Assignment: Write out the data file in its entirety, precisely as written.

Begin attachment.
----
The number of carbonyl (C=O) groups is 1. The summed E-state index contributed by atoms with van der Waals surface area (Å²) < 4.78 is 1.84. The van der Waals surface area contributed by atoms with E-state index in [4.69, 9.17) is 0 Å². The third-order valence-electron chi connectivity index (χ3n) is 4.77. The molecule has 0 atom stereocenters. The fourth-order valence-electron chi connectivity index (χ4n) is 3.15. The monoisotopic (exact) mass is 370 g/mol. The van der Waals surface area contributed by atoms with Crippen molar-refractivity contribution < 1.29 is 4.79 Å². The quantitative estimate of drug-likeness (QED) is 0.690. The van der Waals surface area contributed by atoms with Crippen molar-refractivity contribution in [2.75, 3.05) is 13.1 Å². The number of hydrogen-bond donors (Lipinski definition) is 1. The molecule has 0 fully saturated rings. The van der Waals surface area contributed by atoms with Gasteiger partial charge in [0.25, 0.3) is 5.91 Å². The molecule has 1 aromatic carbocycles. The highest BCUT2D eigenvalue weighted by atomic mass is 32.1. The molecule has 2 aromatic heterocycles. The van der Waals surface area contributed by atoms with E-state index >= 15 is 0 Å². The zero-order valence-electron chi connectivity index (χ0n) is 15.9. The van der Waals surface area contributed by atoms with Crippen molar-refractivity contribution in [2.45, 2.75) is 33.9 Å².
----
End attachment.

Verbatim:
The number of carbonyl (C=O) groups is 1. The summed E-state index contributed by atoms with van der Waals surface area (Å²) < 4.78 is 1.84. The van der Waals surface area contributed by atoms with E-state index in [4.69, 9.17) is 0 Å². The third-order valence-electron chi connectivity index (χ3n) is 4.77. The molecule has 0 atom stereocenters. The fourth-order valence-electron chi connectivity index (χ4n) is 3.15. The monoisotopic (exact) mass is 370 g/mol. The van der Waals surface area contributed by atoms with Crippen molar-refractivity contribution < 1.29 is 4.79 Å². The quantitative estimate of drug-likeness (QED) is 0.690. The van der Waals surface area contributed by atoms with Crippen molar-refractivity contribution in [2.75, 3.05) is 13.1 Å². The number of hydrogen-bond donors (Lipinski definition) is 1. The molecule has 0 fully saturated rings. The van der Waals surface area contributed by atoms with Gasteiger partial charge in [0.25, 0.3) is 5.91 Å². The molecule has 1 aromatic carbocycles. The highest BCUT2D eigenvalue weighted by atomic mass is 32.1. The molecule has 2 aromatic heterocycles. The van der Waals surface area contributed by atoms with E-state index >= 15 is 0 Å². The zero-order valence-electron chi connectivity index (χ0n) is 15.9. The van der Waals surface area contributed by atoms with Crippen molar-refractivity contribution in [2.45, 2.75) is 33.9 Å².